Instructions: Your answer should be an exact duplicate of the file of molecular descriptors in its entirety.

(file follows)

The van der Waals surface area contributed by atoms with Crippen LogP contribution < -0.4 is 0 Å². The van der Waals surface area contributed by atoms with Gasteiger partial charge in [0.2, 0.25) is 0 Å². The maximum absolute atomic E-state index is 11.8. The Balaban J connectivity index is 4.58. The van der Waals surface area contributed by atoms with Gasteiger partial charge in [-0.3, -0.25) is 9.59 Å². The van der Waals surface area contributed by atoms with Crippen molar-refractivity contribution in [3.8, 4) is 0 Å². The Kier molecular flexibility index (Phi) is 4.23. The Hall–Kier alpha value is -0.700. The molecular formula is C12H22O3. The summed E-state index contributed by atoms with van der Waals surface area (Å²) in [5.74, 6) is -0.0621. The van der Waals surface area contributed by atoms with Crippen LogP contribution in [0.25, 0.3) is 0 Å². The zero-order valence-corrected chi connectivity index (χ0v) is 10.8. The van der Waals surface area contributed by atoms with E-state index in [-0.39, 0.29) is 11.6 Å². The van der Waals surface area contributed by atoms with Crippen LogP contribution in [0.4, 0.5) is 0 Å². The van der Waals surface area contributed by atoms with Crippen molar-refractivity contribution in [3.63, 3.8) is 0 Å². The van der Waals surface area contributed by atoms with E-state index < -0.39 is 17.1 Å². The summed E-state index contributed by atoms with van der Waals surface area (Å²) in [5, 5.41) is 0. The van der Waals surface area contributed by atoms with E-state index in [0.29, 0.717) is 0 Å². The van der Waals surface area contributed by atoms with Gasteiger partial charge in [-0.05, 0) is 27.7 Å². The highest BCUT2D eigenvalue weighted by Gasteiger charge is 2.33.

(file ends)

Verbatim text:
The van der Waals surface area contributed by atoms with Crippen LogP contribution < -0.4 is 0 Å². The van der Waals surface area contributed by atoms with Gasteiger partial charge in [0.2, 0.25) is 0 Å². The maximum absolute atomic E-state index is 11.8. The Balaban J connectivity index is 4.58. The van der Waals surface area contributed by atoms with Gasteiger partial charge in [-0.3, -0.25) is 9.59 Å². The van der Waals surface area contributed by atoms with Crippen molar-refractivity contribution in [3.8, 4) is 0 Å². The Kier molecular flexibility index (Phi) is 4.23. The Hall–Kier alpha value is -0.700. The molecular formula is C12H22O3. The summed E-state index contributed by atoms with van der Waals surface area (Å²) in [5.74, 6) is -0.0621. The van der Waals surface area contributed by atoms with Crippen LogP contribution in [0.25, 0.3) is 0 Å². The zero-order valence-corrected chi connectivity index (χ0v) is 10.8. The van der Waals surface area contributed by atoms with E-state index in [-0.39, 0.29) is 11.6 Å². The van der Waals surface area contributed by atoms with Crippen LogP contribution in [0.4, 0.5) is 0 Å². The van der Waals surface area contributed by atoms with Crippen molar-refractivity contribution in [3.63, 3.8) is 0 Å². The van der Waals surface area contributed by atoms with E-state index < -0.39 is 17.1 Å². The summed E-state index contributed by atoms with van der Waals surface area (Å²) in [5, 5.41) is 0. The van der Waals surface area contributed by atoms with E-state index in [0.29, 0.717) is 0 Å². The van der Waals surface area contributed by atoms with Gasteiger partial charge in [-0.05, 0) is 27.7 Å². The highest BCUT2D eigenvalue weighted by Gasteiger charge is 2.33.